What Makes You a Good Parent?

Straight A student, star of the swim team, kind to others and all around great kid. When you see this girls parents you most likely say, “You must be so proud.” But what happens when those same parents have a son who gets suspended from school, has several F’s on his report card, and is really having a rough time. Do you also say to this parent, “You must be so proud?”

If I take credit for my kids great behavior, I also get to take credit for their bad behavior. And I must say that’s not so appealing. What if I take no credit for the good or the bad?

There’s an old fable that goes something like this. A man was standing on a hill pushing a gigantic boulder up the hill. He struggled and worked, the heat of the day growing, his muscles straining. But the boulder was so large that no matter how hard the man pushed or how long he struggled, the boulder didn’t budge.

About that time, the devil appears and asks him, “What are you doing pushing that rock?”

The man takes a moment to wipe his brow and replies,”God told me to push the rock up the hill.”

“How’s that going for you?” asked the devil.

The man looked at his progress and realized he hadn’t moved the rock at all. “Hmm, not great. I don’t think it’s moved at all.”

“Well then why are still pushing the rock?” said the devil.

The man thought and thought. “I don’t know.” And so he stopped and asked God, “Why did you ask me to push this rock up the hill? It’s impossible and I’ve made no progress at all. It’s been a huge waste of time and I’m exhausted.”

God smiles and in a kind and quiet voice tells the man,”I never asked you to move the rock, I only asked you to push.”

Are you judging your parenting based on moving the rock when you were only asked to push?

What do you think makes a good parent? ┬áIf you tell yourself that a good parent has kids who make the bed, are kind to their little sister, always picks up their toys, gets straight A’s, is polite to adults…the list could go on and on…then the only way to know if you are doing a good job is based on the result-or the rock moving.

But what if your job as a parent isn’t to control the outcome of your parenting but just to be the best parent you can possibly be? Let go of the result and focus only on the effort. Keep pushing on the rock, not because you need the rock to move but because your job is simply to push the rock.

What does it look like to just push the rock?

For me, pushing the rock means cooking healthy meals and snacks. Pushing the rock doesn’t mean that my son always chooses to eat healthy food.

Pushing the rock means I model honest behavior. Pushing the rock doesn’t mean that my daughters never tells a lie.

Pushing the rock means I set up family laws and responsibilities. Pushing the rock doesn’t mean that my kids never break the rules or try to get out of their chores.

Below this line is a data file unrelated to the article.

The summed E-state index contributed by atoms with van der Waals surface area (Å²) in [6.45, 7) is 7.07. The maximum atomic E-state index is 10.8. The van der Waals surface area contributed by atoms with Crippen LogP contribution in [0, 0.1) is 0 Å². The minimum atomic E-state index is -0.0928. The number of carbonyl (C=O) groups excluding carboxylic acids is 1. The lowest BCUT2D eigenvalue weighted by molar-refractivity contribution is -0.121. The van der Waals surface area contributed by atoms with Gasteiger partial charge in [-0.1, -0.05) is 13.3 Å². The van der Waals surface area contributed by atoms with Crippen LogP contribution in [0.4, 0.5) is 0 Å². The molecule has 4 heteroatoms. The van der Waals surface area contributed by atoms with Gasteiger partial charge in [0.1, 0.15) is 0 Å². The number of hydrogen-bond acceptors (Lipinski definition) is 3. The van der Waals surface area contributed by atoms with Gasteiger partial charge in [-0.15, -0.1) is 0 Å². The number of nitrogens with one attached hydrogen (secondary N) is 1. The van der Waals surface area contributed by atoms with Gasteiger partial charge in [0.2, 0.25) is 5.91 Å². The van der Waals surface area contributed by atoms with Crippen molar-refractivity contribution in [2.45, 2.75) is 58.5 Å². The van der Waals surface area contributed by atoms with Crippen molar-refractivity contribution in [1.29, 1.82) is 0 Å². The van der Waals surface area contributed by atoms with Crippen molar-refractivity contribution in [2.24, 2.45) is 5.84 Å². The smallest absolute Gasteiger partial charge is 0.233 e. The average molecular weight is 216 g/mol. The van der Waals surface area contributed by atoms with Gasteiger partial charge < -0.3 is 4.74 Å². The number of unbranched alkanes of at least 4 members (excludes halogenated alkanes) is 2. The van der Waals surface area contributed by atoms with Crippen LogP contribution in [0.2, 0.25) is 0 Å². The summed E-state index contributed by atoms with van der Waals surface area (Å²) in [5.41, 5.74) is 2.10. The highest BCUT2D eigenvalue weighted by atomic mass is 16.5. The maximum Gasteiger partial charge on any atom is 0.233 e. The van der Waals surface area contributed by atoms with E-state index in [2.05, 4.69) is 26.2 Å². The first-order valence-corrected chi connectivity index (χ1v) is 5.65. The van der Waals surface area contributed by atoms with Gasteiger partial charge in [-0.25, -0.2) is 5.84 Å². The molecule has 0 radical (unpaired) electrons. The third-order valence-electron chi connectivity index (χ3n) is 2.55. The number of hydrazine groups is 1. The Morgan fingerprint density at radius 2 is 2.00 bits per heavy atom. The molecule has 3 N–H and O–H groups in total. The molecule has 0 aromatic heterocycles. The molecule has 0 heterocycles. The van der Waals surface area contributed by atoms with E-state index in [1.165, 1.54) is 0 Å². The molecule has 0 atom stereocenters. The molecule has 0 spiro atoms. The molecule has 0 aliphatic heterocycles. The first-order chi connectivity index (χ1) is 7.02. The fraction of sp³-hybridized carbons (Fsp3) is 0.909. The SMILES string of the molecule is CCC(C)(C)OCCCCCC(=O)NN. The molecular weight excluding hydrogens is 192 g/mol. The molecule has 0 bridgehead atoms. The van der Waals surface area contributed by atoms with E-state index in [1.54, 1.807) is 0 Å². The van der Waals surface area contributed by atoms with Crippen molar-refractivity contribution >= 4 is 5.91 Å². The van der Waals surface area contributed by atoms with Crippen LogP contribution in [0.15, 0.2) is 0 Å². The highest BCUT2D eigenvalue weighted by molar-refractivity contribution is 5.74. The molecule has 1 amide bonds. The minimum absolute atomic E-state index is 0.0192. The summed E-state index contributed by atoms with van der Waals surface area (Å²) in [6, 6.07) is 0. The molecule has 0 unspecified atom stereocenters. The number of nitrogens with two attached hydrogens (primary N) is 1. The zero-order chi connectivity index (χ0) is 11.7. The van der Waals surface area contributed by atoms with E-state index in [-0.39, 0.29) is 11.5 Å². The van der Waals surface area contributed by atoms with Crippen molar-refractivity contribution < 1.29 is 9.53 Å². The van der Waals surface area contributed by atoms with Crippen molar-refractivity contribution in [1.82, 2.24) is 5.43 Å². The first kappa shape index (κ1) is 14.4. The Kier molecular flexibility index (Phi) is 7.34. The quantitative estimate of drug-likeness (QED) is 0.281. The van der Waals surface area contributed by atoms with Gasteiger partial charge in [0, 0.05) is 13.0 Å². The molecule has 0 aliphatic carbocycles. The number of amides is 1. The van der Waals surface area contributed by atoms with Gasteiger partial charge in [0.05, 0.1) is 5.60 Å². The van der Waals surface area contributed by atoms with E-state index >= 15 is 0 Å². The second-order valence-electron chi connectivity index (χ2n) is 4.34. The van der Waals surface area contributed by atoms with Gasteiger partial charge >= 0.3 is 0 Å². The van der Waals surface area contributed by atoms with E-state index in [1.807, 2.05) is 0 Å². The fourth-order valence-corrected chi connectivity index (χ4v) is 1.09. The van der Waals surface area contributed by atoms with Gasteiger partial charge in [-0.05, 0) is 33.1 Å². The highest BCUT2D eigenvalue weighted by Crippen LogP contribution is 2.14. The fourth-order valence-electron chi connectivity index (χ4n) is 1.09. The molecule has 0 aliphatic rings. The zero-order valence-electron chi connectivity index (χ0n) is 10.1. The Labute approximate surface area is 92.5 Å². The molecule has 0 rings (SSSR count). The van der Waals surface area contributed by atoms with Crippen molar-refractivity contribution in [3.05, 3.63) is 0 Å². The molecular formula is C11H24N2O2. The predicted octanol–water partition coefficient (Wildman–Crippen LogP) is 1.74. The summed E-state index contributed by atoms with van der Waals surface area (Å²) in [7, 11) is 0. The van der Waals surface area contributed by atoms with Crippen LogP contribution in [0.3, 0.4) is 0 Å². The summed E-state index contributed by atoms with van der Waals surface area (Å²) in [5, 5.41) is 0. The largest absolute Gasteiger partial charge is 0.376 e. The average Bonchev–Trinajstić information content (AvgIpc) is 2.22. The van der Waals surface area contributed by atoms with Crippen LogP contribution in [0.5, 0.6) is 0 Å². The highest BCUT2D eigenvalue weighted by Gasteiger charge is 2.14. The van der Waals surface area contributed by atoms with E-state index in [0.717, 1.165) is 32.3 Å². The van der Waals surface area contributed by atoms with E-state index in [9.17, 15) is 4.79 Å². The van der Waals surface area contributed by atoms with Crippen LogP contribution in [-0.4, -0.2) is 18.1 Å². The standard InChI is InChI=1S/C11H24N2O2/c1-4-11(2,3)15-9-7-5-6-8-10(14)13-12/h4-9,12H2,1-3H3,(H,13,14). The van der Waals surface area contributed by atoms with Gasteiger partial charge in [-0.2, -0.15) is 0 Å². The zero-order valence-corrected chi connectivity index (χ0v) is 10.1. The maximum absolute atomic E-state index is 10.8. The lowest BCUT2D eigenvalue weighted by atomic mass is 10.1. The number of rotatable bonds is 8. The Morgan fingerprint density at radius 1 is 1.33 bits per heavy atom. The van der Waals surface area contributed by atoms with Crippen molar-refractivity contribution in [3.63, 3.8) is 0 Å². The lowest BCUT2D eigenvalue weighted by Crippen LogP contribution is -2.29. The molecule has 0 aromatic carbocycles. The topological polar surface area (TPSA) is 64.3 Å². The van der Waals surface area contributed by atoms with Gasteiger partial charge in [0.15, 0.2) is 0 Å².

Pushing the rock, or being a good mom, means that I don’t expect my kids to give me my sense of self or pride. When my son does something awesome, rather than saying “I’m so proud of you” I can say “You must feel so happy”.

When my kid makes a less than fabulous choice, rather than saying “I’m so disappointed in you” I can say “You must be so sad”. I am trying so hard to let them own their decisions and the consequences, good and bad.

When I let go of being accountable for their behavior and instead hold myself responsible for being the very best parent I can be, then my only job as a parent is to love my kids. And their only job is to be in my life so I can love them.

Try that one on again-your kids only job is to be there so you can love them. They don’t have to perform like a trained monkey, be the best student in class or win prom queen to ‘earn’ our love. They only have to BE and we only have to love them.

I feel so liberated by that thought, and I see my kids differently when I think that thought. When they are crazy, disobedient, make bad choices big or small, or smack their little sister, I can see them through the eyes of love and still be madly in love with them.

I still have to bite my tongue to not take credit when my kids do something incredible, and I’m working on eliminating shame when they mess up in, especially in a hugely public way. Every time I make the choice to push on the rock by reading a story and tucking them in at night instead of just sending them to bed, and every time I push the rock by putting down my phone or computer and giving them my full attention magic happens. I am able to be more fully in love with them and also feel more love for myself. Letting go of moving the rock means getting more-more acceptance for my job as a mom, and more forgiveness for their weaknesses and mine.

Stop trying to move the rock. Your only job is to push.

 

 



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